|Official name||State of Colorado|
|Sub-regions||Grand Valley AVA, West Elks AVA|
|Total area||104,185 square miles (269,838 km2)|
|Size of planted vineyards||1,000 acres (405 ha) |
|Grapes produced||Cabernet Franc, Cabernet Sauvignon, Chambourcin, Chardonel, Chardonnay, Cinsault, Gewurztraminer, Lemberger, Marechal Foch, Merlot, Muscat Canelli, Orange Muscat, Petit Verdot, Pinot gris, Pinot noir, Riesling, Sangiovese, Sauvignon blanc, Semillon, Seyval blanc, Syrah, Viognier, Zinfandel |
|No. of wineries||approx 150|
|Wine produced||178,000 cases|
Colorado wine refers to wine made from grapes grown in the U.S. state of Colorado. Most of Colorado's vineyards are located on the western slope of the Rocky Mountains, though an increasing number of wineries are located along the Front Range.
Colorado's grape growing regions contain some of the highest elevation vineyards in the world, with most viticulture in the state practiced between 4,000 feet (1,219 m) and 7,000 feet (2,134 m) feet above sea level. The mountain climate ensures warm summer days and cool nights. Colorado is home to two designated American Viticultural Areas of the Grand Valley AVA and the West Elks AVA, where most of the vineyards in the state are located. Approximately 100 commercial wineries operate in Colorado and about 1,000 acres (405 ha) are planted to grapevines.  Other wine regions include: the Four Corners area near Cortez, near Canyons of the Ancients National Monument, and Durango; Pikes Peak/ Arkansas River Valley near Salida, Canon City, and Manitou Springs; and the Front Range between Fort Collins and Castle Rock, with many wineries located in the Denver metropolitan area.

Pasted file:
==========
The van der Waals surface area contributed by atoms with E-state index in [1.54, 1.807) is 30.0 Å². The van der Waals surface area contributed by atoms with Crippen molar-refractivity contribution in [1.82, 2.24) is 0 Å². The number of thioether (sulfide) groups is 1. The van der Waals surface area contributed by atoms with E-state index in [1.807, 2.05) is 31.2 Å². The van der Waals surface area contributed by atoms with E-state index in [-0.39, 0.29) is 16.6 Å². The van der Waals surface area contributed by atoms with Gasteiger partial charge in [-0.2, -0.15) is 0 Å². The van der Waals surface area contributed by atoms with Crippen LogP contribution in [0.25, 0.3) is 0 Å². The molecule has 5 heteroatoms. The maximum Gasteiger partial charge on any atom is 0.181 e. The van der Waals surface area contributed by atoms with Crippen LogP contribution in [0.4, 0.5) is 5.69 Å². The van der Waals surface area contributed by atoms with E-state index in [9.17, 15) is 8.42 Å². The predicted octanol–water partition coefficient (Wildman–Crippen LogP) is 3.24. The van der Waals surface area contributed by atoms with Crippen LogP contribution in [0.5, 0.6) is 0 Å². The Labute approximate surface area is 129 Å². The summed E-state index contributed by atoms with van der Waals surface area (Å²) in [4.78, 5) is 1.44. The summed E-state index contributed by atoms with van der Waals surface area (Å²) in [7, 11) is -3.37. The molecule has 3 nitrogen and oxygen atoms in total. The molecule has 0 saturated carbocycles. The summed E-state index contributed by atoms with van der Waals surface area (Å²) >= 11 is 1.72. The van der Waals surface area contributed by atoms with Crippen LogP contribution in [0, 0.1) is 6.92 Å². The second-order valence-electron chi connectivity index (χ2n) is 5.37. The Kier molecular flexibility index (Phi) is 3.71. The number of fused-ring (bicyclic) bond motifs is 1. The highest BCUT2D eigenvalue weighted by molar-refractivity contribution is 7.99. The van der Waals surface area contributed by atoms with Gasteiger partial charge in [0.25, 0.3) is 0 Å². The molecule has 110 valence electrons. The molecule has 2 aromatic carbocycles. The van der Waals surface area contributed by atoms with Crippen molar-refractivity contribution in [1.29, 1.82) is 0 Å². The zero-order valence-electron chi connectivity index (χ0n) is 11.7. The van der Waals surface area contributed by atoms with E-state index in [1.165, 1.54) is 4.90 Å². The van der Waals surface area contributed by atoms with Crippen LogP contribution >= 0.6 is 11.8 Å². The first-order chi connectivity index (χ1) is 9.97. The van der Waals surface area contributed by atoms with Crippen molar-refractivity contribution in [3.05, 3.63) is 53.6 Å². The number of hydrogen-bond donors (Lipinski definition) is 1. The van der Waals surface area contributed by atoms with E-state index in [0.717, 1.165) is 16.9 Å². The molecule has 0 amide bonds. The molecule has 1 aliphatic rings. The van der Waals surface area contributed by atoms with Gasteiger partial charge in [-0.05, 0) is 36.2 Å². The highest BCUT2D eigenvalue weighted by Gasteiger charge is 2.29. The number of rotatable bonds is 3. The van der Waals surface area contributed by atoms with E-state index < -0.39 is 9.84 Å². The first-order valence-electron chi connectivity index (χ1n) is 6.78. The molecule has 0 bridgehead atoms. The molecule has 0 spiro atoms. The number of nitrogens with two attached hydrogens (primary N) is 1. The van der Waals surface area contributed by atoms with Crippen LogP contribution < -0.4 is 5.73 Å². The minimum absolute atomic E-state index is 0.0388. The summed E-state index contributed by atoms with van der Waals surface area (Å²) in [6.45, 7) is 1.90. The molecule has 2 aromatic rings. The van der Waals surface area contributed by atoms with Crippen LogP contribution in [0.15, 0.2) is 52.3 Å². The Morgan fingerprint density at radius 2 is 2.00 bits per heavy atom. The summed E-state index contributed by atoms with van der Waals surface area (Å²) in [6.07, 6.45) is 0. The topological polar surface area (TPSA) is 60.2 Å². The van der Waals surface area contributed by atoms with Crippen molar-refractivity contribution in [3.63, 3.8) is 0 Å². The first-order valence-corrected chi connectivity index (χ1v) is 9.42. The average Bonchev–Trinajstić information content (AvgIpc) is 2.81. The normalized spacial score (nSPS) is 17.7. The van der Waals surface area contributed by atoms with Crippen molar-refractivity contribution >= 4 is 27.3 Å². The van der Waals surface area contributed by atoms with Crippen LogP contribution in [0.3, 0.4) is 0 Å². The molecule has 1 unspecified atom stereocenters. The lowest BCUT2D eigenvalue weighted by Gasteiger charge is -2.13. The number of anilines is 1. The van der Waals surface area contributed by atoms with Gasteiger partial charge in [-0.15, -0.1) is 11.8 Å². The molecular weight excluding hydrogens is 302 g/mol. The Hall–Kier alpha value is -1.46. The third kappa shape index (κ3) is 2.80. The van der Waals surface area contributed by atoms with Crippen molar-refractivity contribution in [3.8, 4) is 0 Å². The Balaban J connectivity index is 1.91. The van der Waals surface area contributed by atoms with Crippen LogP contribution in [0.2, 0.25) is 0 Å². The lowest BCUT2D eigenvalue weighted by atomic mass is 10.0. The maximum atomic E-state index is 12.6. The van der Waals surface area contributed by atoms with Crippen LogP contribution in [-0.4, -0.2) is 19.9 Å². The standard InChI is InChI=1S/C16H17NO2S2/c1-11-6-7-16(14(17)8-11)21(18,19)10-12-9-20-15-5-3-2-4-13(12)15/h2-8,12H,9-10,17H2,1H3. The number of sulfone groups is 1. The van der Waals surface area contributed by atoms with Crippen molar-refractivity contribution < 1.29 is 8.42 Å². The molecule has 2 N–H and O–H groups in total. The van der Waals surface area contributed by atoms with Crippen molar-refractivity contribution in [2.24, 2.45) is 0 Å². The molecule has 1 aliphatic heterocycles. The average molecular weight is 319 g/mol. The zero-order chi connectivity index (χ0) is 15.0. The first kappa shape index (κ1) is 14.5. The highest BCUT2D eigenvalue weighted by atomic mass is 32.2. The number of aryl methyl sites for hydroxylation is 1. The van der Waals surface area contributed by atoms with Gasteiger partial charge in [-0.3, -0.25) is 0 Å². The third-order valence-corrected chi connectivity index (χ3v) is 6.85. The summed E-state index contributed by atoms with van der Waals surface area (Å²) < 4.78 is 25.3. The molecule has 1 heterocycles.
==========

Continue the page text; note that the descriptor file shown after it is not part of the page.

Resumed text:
Grapevines were first brought to Colorado in the 19th century by miners in southern Colorado. The first agricultural record of vineyards was when Governor George A. Crawford, founder of Grand Junction planted 60 acres of grapes and other fruit near Palisade. Homegrown wine was once a part of life in Colorado as it was throughout America. Like in other areas Prohibition in the United States virtually wiped out the Colorado wine industry in the early twentieth century only to have it resurrected again in the 1960s. In 1968, Gerald Ivancie opened Ivancie Winery in Denver using grapes from California, but was instrumental in developing experimental plantings of premium wine grapes in and around the Grand Valley.  Ivancie's winemaker was Warren Winiarski, who was the first winemaker at Robert Mondavi Winery and rose to fame when he won the Judgement of Paris (wine) tasting in 1976 for his Stag's Leap Wine Cellars S.L.V Cabernet Sauvignon.  
In 1977 Colorado's Limited Farm Winery Act was passed; a decade later Colorado was one of the first states to respond to California's offer to establish free trade among wineries and consumers through the Reciprocal Shipping Law, helping the re-emerging Colorado grape growing and winemaking industry.
In 1990, with five operating wineries, the Colorado General Assembly created the Colorado Wine Industry Development Board.  In 1991 the Grand Valley area near Palisade, Colorado, was recgonized by the federal government as an American Viticultural Area (AVA). In 2010, there were approximately 115 commercial wineries in Colorado. In 2018, there are approximately 145 wineries - including 18 cider producers and 10 mead producers.
The most popular grapes grown in Colorado are varieties in the species of European grape Vitis vinifera. The most popular red varieties are Merlot, Cabernet Sauvignon, Syrah, and Cabernet Franc. The most popular white varieties are Chardonnay, Riesling, and Viognier. 
Also in 2017, Kyle Schlachter (Outreach Coordinator for the CO Wine Industry Development Board) was named one of Wine Enthusiast Magazine's 40 Under 40 Tastemakers because his efforts reflect the diversity and uniqueness of wine in the U.S. 
- Appellation America (2007). "Colorado: Appellation Description". Retrieved Nov. 27, 2007.
- "Archived copy" (PDF). Archived from the original (PDF) on 2007-04-11. Retrieved 2010-06-15.